The Sight & Insight Podcast

Episode 31: Gestalt!

December 3, 2018

Have you got your Gestalt on?!

"There's something happening here. What it is ain't exactly clear." Buffalo Springfield

Join Connie, David and Judy as they explore the idea of Gestalt; what it means and how it can help the artist create a better painting.

One of the great masters of Gestalt was Johannes Vermeer, who - as early as the 17th-century knew that a composition - or its properties, should be viewed as a whole. Variety within unity is the idea. 

Vermeer_The_Astronomer_oc_Louvre.jpg

Johannes Vermeer (Dutch, 1632 – 1675) The Astronomer, c. 1668, oil on canvas, 20 x 18, Musee du Louvre, Paris

Gestalt is a German word meaning form, or shape, and Gestalt theory in terms of art refers to the concept of perception, holding that the whole is more than the sum of its parts. 

As human beings, we tend to try and organize our perceptions of a chaotic world. Thus as artists we can utilize several principles of gestalt to improve our painting:

1. Figure-ground - this refers to relationships between an object and its surroundings. Do we see the figure in front of us, or the background?

2. Closure - it is important to keep the viewer involved by completing an image or form. The principle of closure applies when we tend to see complete figures even when part of the information is missing.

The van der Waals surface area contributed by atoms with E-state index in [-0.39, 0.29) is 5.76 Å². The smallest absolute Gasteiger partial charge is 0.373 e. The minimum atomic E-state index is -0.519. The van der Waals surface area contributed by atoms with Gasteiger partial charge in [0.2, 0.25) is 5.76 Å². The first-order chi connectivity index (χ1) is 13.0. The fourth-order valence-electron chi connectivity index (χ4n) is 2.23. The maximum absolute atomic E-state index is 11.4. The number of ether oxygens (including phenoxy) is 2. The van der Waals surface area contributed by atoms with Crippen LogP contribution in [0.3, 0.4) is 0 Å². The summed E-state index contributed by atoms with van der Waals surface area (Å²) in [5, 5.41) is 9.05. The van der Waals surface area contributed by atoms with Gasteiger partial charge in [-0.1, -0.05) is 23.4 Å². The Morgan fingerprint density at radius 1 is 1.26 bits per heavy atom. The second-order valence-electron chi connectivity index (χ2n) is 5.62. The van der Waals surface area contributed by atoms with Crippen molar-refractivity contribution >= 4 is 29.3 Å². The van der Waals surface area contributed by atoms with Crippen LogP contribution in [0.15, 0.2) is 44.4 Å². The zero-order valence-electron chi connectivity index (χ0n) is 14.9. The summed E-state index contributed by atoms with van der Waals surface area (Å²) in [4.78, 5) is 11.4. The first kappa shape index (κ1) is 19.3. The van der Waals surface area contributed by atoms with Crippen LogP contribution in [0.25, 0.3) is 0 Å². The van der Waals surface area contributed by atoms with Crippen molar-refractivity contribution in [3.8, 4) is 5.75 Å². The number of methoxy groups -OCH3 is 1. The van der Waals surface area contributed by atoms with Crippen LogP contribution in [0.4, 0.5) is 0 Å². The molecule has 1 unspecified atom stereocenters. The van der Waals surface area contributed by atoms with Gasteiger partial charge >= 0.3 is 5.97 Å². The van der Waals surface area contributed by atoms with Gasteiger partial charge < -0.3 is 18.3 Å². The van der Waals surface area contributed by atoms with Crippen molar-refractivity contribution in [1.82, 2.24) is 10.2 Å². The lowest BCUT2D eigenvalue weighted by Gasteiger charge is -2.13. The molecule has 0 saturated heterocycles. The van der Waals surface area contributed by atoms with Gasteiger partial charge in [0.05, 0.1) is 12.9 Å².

3. Continuance - the viewer has a tendency to follow a path, river, beach, fence line, etc. These compositional elements give the viewer numerous ways to enter, and move around a painting.

4. Similarity - things which share visual characteristics such as shape, size, color, texture, or value will be seen as belonging together in the viewer’s mind. 

5. Proximity - The Gestalt law of proximity states "objects or shapes that are close to one another appear to form groups." Even if the shapes, sizes, and objects are radically different, they will appear as a group if they are close together.

As our resident psychologist explains it is possible to suffer from proximity flow, then we can lose the 3rd dimensional depth, leaving us with only 2 dimensions, which means our painting is all of one plane with no depth of field.

Think about your own painting compositions. Do you achieve 'variety within unity?' If not, it sounds like your gestalt needs tweaking. Tune in to learn more from David, Connie, and Judy.

"A cloudy sky to make it mysterious and a fog to increase the mystery. Just imagine how suggestive things are..." John H. Twachtman

podcast-david.jpg    podcast-connie.jpg

00:0000:00